Transforming the Glover Prize

The Glover Prize began as a three-day event over the March long weekend. However, due to increased interest, it now spans the long weekend, the Tuesday, and the following weekend. The prize money awarded to the winner has also increased dramatically over the years, starting at $20,000 and incrementally increasing until it reached the $50,000 that is on offer in 2019.

The Glover Prize has seen a broad range of artistic interpretations of the words ‘landscape’ and ‘Tasmania’. Entries and finalist artworks have continually branched out from the traditional view of a landscape into more abstract and surreal interpretations. This diverse and eclectic range of art is reflective of the increase in interest the Glover Prize has received from artists. Having received 75 entries in its first year, this number of entries has grown every year to more than 400 entries received in 2018.

With so many inspiring changes happening in art communities both locally and nationally, it’s exciting to see how the Glover Prize will change and develop over the next decade. If there’s one thing that’s certain, though, it’s that the Evandale and Northern Tasmanian community will happily be coming along for the ride!

The Glover Prize 2019 Exhibition commences on the March long-weekend, running from Saturday the 9th of March, 2019 and continuing until the end of the following weekend on Sunday the 17th of March, 2019, at the historic Falls Park Pavilion in Evandale.

Entries for the Glover Prize 2019 close on Friday 25th January 2019

www.johnglover.com.au

A mid-century modern guide to Hobart

By Tess Crellin

Photo credit: Julien Scheffer

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Think you have to travel to Palm Springs or Beaumaris to be surrounded by MCM design? Think again. Modernist buildings, bars, murals and landmarks are everywhere in Hobart. Spend a day exploring the city using this self-guided itinerary and you’ll know where to find them.  

10:00am

Start things off with breakfast at Mona. Grab a coffee and croissant from the Museum Café and take a seat by the fireplace in the adjoining room (the one with all the curved stainless steel Arco lamps). This is the Courtyard House (1957), a classic mid-century modern home designed by celebrated architect Sir Roy Grounds for Claudio Alcorso, the founder of the original Moorilla site. The building now functions as the entrance to Mona, and Walshie has enclosed the 1950s courtyard, extended the crazy paving and sunk a hole in the centre of the floor for patrons to descend into his underground galleries. Once you’re down there, be sure to look up and try and spot the foundations of the original home and fireplace. You should also visit the Mona Library which is contained in an extension to the modernist Round House (1958) – another Grounds’ design.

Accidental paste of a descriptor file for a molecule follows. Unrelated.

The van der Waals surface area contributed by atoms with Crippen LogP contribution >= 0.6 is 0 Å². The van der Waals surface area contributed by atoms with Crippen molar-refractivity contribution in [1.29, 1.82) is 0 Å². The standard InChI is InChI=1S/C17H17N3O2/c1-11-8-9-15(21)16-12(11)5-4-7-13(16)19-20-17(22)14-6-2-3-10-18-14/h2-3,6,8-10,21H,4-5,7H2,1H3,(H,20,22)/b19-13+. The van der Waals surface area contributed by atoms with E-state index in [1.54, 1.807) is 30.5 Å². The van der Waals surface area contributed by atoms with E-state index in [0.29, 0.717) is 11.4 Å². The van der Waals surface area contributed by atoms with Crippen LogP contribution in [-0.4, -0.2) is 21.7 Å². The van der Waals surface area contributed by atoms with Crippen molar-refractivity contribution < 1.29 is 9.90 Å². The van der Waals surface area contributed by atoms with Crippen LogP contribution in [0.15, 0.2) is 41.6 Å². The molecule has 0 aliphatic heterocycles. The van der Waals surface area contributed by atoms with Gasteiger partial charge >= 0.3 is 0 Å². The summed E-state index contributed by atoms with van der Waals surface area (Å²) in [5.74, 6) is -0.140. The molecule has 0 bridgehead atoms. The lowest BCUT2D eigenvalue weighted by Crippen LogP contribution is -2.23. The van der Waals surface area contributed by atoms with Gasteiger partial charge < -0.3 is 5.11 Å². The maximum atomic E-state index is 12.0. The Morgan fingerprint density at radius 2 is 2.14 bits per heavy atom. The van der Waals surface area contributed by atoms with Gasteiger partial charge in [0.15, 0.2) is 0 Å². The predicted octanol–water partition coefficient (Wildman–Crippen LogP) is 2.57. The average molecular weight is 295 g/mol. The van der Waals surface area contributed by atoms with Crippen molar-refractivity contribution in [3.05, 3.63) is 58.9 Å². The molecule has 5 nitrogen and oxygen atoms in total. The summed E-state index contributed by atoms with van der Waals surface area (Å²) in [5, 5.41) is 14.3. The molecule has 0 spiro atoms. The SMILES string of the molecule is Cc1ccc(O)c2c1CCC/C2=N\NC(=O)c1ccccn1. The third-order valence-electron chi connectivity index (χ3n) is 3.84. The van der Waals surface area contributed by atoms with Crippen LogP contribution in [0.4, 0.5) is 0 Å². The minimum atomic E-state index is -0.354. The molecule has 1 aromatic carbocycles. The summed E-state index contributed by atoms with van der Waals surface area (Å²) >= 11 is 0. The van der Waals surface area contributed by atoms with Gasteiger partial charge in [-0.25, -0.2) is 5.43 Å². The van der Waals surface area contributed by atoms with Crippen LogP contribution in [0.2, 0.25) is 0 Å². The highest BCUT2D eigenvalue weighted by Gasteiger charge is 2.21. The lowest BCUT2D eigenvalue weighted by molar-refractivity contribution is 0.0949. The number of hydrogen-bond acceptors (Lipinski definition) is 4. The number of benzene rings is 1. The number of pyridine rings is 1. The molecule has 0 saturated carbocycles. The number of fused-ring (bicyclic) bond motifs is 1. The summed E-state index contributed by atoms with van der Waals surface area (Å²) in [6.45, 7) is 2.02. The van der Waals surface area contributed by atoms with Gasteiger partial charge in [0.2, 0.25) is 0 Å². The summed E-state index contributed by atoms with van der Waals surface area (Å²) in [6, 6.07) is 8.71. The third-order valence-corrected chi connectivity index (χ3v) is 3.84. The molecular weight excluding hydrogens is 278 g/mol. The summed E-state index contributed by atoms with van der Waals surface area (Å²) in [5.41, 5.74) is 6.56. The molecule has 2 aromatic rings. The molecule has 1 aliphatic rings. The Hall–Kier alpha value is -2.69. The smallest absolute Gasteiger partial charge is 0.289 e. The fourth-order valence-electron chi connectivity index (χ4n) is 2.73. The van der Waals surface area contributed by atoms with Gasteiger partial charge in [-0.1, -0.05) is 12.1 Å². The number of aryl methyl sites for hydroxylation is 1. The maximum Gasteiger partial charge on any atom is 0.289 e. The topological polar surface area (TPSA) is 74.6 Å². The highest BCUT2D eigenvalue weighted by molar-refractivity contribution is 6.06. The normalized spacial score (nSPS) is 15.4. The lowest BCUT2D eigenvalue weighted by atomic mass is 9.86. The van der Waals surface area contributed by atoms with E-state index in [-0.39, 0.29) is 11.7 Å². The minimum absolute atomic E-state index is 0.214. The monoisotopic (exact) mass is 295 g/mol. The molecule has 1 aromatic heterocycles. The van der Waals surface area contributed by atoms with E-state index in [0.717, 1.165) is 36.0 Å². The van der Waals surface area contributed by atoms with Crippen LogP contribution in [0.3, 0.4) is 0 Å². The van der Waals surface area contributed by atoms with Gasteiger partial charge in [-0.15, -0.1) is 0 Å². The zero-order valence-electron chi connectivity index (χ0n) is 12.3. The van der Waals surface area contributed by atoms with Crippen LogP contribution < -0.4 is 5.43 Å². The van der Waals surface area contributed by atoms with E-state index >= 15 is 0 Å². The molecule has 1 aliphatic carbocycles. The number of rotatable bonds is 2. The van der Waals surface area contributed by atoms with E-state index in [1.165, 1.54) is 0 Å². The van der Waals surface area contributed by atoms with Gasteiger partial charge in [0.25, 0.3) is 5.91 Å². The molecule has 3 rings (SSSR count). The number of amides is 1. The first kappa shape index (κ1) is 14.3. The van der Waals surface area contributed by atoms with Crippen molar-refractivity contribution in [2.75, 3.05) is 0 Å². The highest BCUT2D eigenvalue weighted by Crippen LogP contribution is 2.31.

11:00am

Since you’re already in the area, stop by the old Snows Dry Cleaners (1957) at 388 Main Road, Glenorchy. Designed by Tasmanian architect Esmond Dorney, you can see why he is credited for bringing MCM to our island – check out those glass walls and the butterfly roof. While many of Dorney’s famous buildings around Hobart are private homes, this one is fair game for a peek as, at the time of writing, it sits empty and up for lease (surely a prime candidate for a themed cocktail bar). Alternatively, if you would like to see the interior of Dorney’s greatest mid-mod house, the Hobart City Council now own the home that he built for his family on Porter Hill (1978) and have made it available for public bookings such as workshops, events, performances and general public visitation. Search for Dorney House on the City of Hobart website – you will be enamoured with its sunken lounge, floor-to-ceiling windows and petal-shaped roofline.


12:00pm

Lunch is best consumed at The Salty Dog Hotel, a refurbished 1970s beachside motel in Kingston. Any purists out there might object to the pub’s inclusion in this guide, arguing that the playful kitschy feel is not technically modernist, but I point you in the direction of the mid-century timber bar in the front space, the light box in the hallway featuring a locally-owned 1968 Mk1 Ford Capri and the pastel hues throughout that reek of the post-war period. The pub redesign was completed by Danielle Brustman and Michelle Boyde (Brustman + Boyde) in collaboration with Pippa Dickson, one of the hotel’s owners.